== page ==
This is a basic walk-through of taking a Dropwizard service and running it in a Docker Container. We are not going to cover a full fledged deployment system, but at the end you should be able to bounce requests off of your java service running in production.

What should you get from this post?

  • Some pointers to my favorite resources for Docker.
  • The basics Docker stuff to build an image with your Dropwizard service.
  • Explanation of the important bits and some helpful pointers.

What it is not:

  • Not a production ready deployment system. This guide is only meant as an initial walk-through to gain familiarity with the major tools.
  • Automated anything - this is intended to be a guide for getting your hands dirty.

What You Need to Start

This guide assumes:

  • Running on a linux system (for dev and production). OSX cats may need to jump through special hoops, but I doubt it.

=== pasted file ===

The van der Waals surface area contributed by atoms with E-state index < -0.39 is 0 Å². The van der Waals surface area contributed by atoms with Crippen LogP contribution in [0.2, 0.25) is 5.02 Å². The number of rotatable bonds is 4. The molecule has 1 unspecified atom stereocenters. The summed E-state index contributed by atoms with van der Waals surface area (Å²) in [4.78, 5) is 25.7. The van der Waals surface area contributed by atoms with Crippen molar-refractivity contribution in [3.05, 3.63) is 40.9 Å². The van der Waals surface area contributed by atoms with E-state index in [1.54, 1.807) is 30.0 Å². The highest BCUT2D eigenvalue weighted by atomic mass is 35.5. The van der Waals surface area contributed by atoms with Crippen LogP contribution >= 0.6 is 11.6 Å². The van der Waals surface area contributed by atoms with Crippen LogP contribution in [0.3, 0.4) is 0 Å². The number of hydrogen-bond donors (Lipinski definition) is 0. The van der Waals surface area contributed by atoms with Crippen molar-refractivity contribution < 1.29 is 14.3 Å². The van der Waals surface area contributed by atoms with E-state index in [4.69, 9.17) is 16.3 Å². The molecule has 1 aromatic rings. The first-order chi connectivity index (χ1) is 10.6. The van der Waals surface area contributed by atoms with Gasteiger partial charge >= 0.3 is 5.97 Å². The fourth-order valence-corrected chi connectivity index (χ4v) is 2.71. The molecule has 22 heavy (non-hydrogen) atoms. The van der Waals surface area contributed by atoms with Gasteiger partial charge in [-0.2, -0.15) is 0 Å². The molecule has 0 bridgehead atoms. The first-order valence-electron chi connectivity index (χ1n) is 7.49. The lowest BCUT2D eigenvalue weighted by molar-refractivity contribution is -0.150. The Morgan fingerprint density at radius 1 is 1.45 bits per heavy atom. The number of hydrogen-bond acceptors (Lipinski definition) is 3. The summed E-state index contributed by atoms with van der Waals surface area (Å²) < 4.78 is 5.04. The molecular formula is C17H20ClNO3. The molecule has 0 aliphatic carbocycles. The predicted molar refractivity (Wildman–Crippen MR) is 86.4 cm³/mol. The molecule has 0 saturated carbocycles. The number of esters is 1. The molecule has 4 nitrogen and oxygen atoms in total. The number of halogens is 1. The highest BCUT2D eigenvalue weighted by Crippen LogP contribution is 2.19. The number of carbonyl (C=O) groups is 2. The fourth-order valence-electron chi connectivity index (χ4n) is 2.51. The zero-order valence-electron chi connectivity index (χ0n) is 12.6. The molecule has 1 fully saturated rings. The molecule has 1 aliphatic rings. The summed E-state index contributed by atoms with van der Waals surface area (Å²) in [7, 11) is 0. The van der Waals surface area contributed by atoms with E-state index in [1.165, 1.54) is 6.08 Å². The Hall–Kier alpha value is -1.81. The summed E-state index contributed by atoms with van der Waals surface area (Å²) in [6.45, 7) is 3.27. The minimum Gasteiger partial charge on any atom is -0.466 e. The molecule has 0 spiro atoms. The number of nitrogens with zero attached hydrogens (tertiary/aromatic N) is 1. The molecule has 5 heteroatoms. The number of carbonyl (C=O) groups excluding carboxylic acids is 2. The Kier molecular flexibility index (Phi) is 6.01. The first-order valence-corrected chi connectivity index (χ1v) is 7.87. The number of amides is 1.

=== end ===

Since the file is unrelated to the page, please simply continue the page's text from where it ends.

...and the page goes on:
• I chose Ubuntu 16.04 for my dev and live environment.
  • A digital ocean droplet is used as a test bed to validate the system. I don't get payed by digital ocean, I just love their service. Especially when I want a little more control than Heroku where I host my other side projects.
  • You can totally skip this step, I chose to verify my system by also confirming that it could run on one of the popular hosts. This will serve as a jumping off point for my future experiments if I decide to try kubernetes or I just want to try horizontally scaling for performance testing.
  • You already went through my previous post on Dropwizard and you have a Dropwizard fat shaded jar that you are ready to fire up.